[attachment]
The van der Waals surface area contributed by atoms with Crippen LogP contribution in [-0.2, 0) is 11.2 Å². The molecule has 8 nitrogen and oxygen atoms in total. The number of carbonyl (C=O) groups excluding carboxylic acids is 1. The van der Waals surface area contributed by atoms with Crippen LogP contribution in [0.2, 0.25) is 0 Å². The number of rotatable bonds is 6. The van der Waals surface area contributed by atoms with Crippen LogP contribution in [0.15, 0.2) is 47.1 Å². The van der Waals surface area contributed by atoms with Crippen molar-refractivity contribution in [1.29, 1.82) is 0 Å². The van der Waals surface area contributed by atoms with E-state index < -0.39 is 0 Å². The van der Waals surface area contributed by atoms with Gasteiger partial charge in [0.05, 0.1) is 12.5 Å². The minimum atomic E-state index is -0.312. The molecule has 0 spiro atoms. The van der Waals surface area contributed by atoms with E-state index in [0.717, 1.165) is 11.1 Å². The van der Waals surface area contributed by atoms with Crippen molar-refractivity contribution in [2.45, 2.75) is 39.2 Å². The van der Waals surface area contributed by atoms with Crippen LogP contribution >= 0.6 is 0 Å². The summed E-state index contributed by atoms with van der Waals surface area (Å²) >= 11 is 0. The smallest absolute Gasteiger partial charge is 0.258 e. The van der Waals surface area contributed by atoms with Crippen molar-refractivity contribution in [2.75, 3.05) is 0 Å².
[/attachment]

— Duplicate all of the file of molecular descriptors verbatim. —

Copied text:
The van der Waals surface area contributed by atoms with Crippen LogP contribution in [-0.2, 0) is 11.2 Å². The molecule has 8 nitrogen and oxygen atoms in total. The number of carbonyl (C=O) groups excluding carboxylic acids is 1. The van der Waals surface area contributed by atoms with Crippen LogP contribution in [0.2, 0.25) is 0 Å². The number of rotatable bonds is 6. The van der Waals surface area contributed by atoms with Crippen LogP contribution in [0.15, 0.2) is 47.1 Å². The van der Waals surface area contributed by atoms with Crippen molar-refractivity contribution in [1.29, 1.82) is 0 Å². The van der Waals surface area contributed by atoms with E-state index < -0.39 is 0 Å². The van der Waals surface area contributed by atoms with Gasteiger partial charge in [0.05, 0.1) is 12.5 Å². The minimum atomic E-state index is -0.312. The molecule has 0 spiro atoms. The van der Waals surface area contributed by atoms with E-state index in [0.717, 1.165) is 11.1 Å². The van der Waals surface area contributed by atoms with Crippen molar-refractivity contribution in [2.45, 2.75) is 39.2 Å². The van der Waals surface area contributed by atoms with Crippen LogP contribution >= 0.6 is 0 Å². The summed E-state index contributed by atoms with van der Waals surface area (Å²) >= 11 is 0. The smallest absolute Gasteiger partial charge is 0.258 e. The van der Waals surface area contributed by atoms with Crippen molar-refractivity contribution in [2.75, 3.05) is 0 Å².